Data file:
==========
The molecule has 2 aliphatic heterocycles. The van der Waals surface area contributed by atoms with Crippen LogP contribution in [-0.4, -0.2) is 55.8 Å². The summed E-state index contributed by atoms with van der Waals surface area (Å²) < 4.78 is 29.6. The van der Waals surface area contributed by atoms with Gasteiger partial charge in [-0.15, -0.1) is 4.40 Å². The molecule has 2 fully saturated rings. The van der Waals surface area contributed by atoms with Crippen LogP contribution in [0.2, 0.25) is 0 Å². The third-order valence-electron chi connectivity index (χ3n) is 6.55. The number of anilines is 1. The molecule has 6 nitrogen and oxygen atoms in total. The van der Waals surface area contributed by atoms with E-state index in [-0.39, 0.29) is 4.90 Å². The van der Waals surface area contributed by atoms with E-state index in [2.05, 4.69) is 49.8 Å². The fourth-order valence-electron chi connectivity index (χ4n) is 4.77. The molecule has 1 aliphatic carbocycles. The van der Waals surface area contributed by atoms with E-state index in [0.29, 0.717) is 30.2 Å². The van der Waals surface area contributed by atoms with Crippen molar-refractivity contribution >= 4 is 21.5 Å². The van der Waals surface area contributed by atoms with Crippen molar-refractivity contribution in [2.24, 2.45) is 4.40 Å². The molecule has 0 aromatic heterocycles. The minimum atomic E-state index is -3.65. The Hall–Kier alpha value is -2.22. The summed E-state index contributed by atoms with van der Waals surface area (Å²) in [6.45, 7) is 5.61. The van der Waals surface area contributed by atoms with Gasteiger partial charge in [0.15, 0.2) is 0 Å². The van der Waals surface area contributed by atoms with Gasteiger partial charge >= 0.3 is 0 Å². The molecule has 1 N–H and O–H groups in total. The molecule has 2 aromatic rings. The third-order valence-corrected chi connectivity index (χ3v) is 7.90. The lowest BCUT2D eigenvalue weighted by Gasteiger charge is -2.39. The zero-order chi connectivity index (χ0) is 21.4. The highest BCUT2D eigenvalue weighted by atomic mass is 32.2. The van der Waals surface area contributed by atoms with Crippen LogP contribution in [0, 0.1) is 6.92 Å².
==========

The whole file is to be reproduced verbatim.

The molecule has 2 aliphatic heterocycles. The van der Waals surface area contributed by atoms with Crippen LogP contribution in [-0.4, -0.2) is 55.8 Å². The summed E-state index contributed by atoms with van der Waals surface area (Å²) < 4.78 is 29.6. The van der Waals surface area contributed by atoms with Gasteiger partial charge in [-0.15, -0.1) is 4.40 Å². The molecule has 2 fully saturated rings. The van der Waals surface area contributed by atoms with Crippen LogP contribution in [0.2, 0.25) is 0 Å². The third-order valence-electron chi connectivity index (χ3n) is 6.55. The number of anilines is 1. The molecule has 6 nitrogen and oxygen atoms in total. The van der Waals surface area contributed by atoms with E-state index in [-0.39, 0.29) is 4.90 Å². The van der Waals surface area contributed by atoms with E-state index in [2.05, 4.69) is 49.8 Å². The fourth-order valence-electron chi connectivity index (χ4n) is 4.77. The molecule has 1 aliphatic carbocycles. The van der Waals surface area contributed by atoms with E-state index in [0.29, 0.717) is 30.2 Å². The van der Waals surface area contributed by atoms with Crippen molar-refractivity contribution >= 4 is 21.5 Å². The van der Waals surface area contributed by atoms with Crippen molar-refractivity contribution in [2.24, 2.45) is 4.40 Å². The molecule has 0 aromatic heterocycles. The minimum atomic E-state index is -3.65. The Hall–Kier alpha value is -2.22. The summed E-state index contributed by atoms with van der Waals surface area (Å²) in [6.45, 7) is 5.61. The van der Waals surface area contributed by atoms with Gasteiger partial charge in [0.15, 0.2) is 0 Å². The van der Waals surface area contributed by atoms with Gasteiger partial charge >= 0.3 is 0 Å². The molecule has 1 N–H and O–H groups in total. The molecule has 2 aromatic rings. The third-order valence-corrected chi connectivity index (χ3v) is 7.90. The lowest BCUT2D eigenvalue weighted by Gasteiger charge is -2.39. The zero-order chi connectivity index (χ0) is 21.4. The highest BCUT2D eigenvalue weighted by atomic mass is 32.2. The van der Waals surface area contributed by atoms with Crippen LogP contribution in [0, 0.1) is 6.92 Å².